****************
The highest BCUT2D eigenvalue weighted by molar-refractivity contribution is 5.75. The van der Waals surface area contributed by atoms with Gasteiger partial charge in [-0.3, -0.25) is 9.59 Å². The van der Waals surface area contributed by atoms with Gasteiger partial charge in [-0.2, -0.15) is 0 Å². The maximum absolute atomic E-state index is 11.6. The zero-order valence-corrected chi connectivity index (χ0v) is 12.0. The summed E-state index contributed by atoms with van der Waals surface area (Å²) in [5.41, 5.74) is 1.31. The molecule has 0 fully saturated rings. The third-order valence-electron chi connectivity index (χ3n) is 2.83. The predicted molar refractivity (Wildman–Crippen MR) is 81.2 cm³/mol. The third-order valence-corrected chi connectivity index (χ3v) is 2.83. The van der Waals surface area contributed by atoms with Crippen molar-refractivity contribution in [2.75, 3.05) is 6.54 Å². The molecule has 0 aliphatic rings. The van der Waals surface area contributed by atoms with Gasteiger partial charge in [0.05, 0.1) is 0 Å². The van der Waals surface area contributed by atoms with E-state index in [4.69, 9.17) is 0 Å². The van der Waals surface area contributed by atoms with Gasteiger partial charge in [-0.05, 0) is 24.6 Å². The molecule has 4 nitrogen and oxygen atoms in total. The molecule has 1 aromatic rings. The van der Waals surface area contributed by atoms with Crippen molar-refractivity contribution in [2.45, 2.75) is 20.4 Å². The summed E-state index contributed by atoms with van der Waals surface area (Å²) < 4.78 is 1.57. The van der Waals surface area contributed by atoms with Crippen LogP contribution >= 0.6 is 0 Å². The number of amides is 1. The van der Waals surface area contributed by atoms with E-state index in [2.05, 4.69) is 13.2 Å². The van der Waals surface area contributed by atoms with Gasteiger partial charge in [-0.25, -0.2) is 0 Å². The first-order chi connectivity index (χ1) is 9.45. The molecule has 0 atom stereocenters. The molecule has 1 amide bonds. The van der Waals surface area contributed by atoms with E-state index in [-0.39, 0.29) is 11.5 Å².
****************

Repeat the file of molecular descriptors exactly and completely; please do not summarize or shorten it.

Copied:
The highest BCUT2D eigenvalue weighted by molar-refractivity contribution is 5.75. The van der Waals surface area contributed by atoms with Gasteiger partial charge in [-0.3, -0.25) is 9.59 Å². The van der Waals surface area contributed by atoms with Gasteiger partial charge in [-0.2, -0.15) is 0 Å². The maximum absolute atomic E-state index is 11.6. The zero-order valence-corrected chi connectivity index (χ0v) is 12.0. The summed E-state index contributed by atoms with van der Waals surface area (Å²) in [5.41, 5.74) is 1.31. The molecule has 0 fully saturated rings. The third-order valence-electron chi connectivity index (χ3n) is 2.83. The predicted molar refractivity (Wildman–Crippen MR) is 81.2 cm³/mol. The third-order valence-corrected chi connectivity index (χ3v) is 2.83. The van der Waals surface area contributed by atoms with Crippen molar-refractivity contribution in [2.75, 3.05) is 6.54 Å². The molecule has 0 aliphatic rings. The van der Waals surface area contributed by atoms with Gasteiger partial charge in [0.05, 0.1) is 0 Å². The van der Waals surface area contributed by atoms with E-state index in [4.69, 9.17) is 0 Å². The van der Waals surface area contributed by atoms with Gasteiger partial charge in [-0.05, 0) is 24.6 Å². The molecule has 4 nitrogen and oxygen atoms in total. The molecule has 1 aromatic rings. The van der Waals surface area contributed by atoms with Crippen molar-refractivity contribution in [2.45, 2.75) is 20.4 Å². The summed E-state index contributed by atoms with van der Waals surface area (Å²) < 4.78 is 1.57. The van der Waals surface area contributed by atoms with Crippen LogP contribution >= 0.6 is 0 Å². The number of amides is 1. The van der Waals surface area contributed by atoms with E-state index in [2.05, 4.69) is 13.2 Å². The van der Waals surface area contributed by atoms with Gasteiger partial charge in [-0.25, -0.2) is 0 Å². The first-order chi connectivity index (χ1) is 9.45. The molecule has 0 atom stereocenters. The molecule has 1 amide bonds. The van der Waals surface area contributed by atoms with E-state index in [-0.39, 0.29) is 11.5 Å².